We also compared HiNT, HiCtrans , and hic_breakfinder  on the K562, LNCaP, PANC-1, and T47D data. As shown in Additional file 1: Fig. S19D-E, HiNT has the highest AUC measure in most cell lines (0.85 vs 0.78 and 0.77 in K562, 0.98 vs 0.96 and 0.93 in LNCaP, 0.84 vs 0.87 and 0.7 in PANC-1 and 0.97 vs 0.84 and 0.93 in T47D, see “Methods”) as well as the best precision-recall curve. Additionally, in K562, we found that while HiCtrans identified 132 translocated chromosomal pairs, which is more than half of the number of all chromosomal pairs, only 10 of them contain known translocations. Among all 931 breakpoints (~ 1 Mb resolution) identified by HiCtrans, only 2 of them cover what are detected from WGS by both Meerkat and Delly (Additional file 1: Fig. S19F). On the other hand, hic_breakfinder identified 77 breakpoints (~ 100 kb resolution). Among these breakpoints, 4 are identified by both Meerkat and Delly (Additional file 1: Fig. S19F). This suggests a higher false discovery rate of HiCtrans and hic_breakfinder than HiNT. Furthermore, we found that 60% (24/40) of HiNT-identified breakpoints can also be identified by other methods. In contrast, this value is only 35% (26/77) and 3.0% (27/931) for breakpoints output from hic_breakfinder and hictrans, respectively (Additional file 1: Fig. S19F). Collectively, HiNT-TL outperforms HiCtrans and hic_breakfinder in both specificity and accuracy.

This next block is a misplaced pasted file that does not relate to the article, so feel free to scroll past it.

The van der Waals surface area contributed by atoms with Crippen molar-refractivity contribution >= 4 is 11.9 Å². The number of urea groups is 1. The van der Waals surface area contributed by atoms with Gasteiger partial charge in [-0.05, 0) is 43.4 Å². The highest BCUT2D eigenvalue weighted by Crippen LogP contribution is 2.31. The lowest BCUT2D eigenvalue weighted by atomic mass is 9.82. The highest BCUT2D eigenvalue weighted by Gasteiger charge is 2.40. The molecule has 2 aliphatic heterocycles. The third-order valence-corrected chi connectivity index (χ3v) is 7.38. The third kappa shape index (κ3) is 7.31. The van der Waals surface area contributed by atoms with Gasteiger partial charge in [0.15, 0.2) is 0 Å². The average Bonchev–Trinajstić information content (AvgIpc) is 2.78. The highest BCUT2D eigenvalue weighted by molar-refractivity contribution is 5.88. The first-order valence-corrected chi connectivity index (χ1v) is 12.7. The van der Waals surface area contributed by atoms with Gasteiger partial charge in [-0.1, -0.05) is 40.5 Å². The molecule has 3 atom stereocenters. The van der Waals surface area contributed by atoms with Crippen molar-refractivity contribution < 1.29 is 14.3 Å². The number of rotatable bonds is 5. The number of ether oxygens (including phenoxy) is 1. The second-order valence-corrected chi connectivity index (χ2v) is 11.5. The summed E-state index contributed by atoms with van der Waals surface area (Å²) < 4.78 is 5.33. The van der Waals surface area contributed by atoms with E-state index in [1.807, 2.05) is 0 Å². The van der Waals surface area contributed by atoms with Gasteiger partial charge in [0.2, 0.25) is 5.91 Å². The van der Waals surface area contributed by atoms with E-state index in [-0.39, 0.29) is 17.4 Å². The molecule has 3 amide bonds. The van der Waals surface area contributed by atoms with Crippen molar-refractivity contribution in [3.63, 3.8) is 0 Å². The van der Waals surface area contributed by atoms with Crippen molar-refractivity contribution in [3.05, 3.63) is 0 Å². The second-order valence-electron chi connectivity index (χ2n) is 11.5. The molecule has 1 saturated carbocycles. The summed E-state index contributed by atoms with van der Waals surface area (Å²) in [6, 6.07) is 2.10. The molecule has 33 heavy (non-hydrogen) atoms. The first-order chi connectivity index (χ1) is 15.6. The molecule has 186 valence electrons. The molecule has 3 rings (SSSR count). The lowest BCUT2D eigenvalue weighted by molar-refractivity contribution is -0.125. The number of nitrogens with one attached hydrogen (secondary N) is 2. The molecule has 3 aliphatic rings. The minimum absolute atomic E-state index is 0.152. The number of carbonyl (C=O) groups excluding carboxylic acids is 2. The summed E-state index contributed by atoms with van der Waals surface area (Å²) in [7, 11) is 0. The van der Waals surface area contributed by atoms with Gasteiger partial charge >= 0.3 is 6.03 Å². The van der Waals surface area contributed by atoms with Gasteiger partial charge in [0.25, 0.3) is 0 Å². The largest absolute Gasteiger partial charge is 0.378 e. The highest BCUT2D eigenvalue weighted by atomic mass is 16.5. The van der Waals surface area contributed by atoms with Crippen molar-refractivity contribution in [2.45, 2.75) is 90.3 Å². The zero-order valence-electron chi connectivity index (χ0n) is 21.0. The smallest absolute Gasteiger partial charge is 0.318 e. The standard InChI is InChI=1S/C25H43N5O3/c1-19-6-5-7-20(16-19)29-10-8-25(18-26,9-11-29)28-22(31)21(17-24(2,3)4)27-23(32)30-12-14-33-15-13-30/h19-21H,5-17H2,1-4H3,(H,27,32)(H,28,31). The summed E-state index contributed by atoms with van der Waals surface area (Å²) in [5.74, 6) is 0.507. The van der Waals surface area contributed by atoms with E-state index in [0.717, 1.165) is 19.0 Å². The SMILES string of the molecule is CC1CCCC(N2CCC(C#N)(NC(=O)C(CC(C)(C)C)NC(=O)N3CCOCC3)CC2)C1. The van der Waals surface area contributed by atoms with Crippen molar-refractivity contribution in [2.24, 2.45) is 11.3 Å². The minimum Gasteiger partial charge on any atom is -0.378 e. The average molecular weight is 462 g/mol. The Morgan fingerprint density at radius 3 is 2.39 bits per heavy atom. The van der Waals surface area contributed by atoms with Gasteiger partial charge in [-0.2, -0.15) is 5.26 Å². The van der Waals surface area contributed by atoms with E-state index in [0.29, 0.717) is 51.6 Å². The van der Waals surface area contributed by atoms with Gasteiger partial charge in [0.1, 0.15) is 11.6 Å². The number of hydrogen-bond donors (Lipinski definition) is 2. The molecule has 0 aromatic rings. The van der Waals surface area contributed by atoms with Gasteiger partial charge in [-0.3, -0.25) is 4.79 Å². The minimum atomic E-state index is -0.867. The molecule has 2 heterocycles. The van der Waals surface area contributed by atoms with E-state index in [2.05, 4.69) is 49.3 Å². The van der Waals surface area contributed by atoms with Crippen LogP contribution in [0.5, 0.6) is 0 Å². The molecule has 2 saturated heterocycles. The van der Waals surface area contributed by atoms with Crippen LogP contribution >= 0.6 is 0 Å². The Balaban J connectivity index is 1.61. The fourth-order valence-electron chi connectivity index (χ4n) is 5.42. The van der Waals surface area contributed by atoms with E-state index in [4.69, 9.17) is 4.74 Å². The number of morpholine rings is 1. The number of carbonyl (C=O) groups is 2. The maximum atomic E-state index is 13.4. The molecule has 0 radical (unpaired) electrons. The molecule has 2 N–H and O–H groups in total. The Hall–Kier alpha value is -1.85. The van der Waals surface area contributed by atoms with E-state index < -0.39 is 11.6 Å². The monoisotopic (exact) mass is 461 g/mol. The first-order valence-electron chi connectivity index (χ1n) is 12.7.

Robust identification of SVs remains paramount to accurate inference of long-range interactions from Hi-C data. We have shown that HiNT can be used to identify CNVs and interchromosomal translocations with split read support for breakpoints whenever possible, and that it outperforms existing methods. We found that the other methods give inconsistent performance, depending on the extent of genomic alterations in the sample; this may be partially due to the less robust scheme for parameter tuning or the use of the hidden Markov Model . Although not as sensitive as WGS data in general, Hi-C data can be surprisingly effective for CNV and translocation detection despite its less even coverage, and it can complement WGS data for detection of translocations in repetitive regions. As new technologies for capturing three-dimensional interactions are introduced, further computational methods will be needed to avoid the confounding effects of SVs.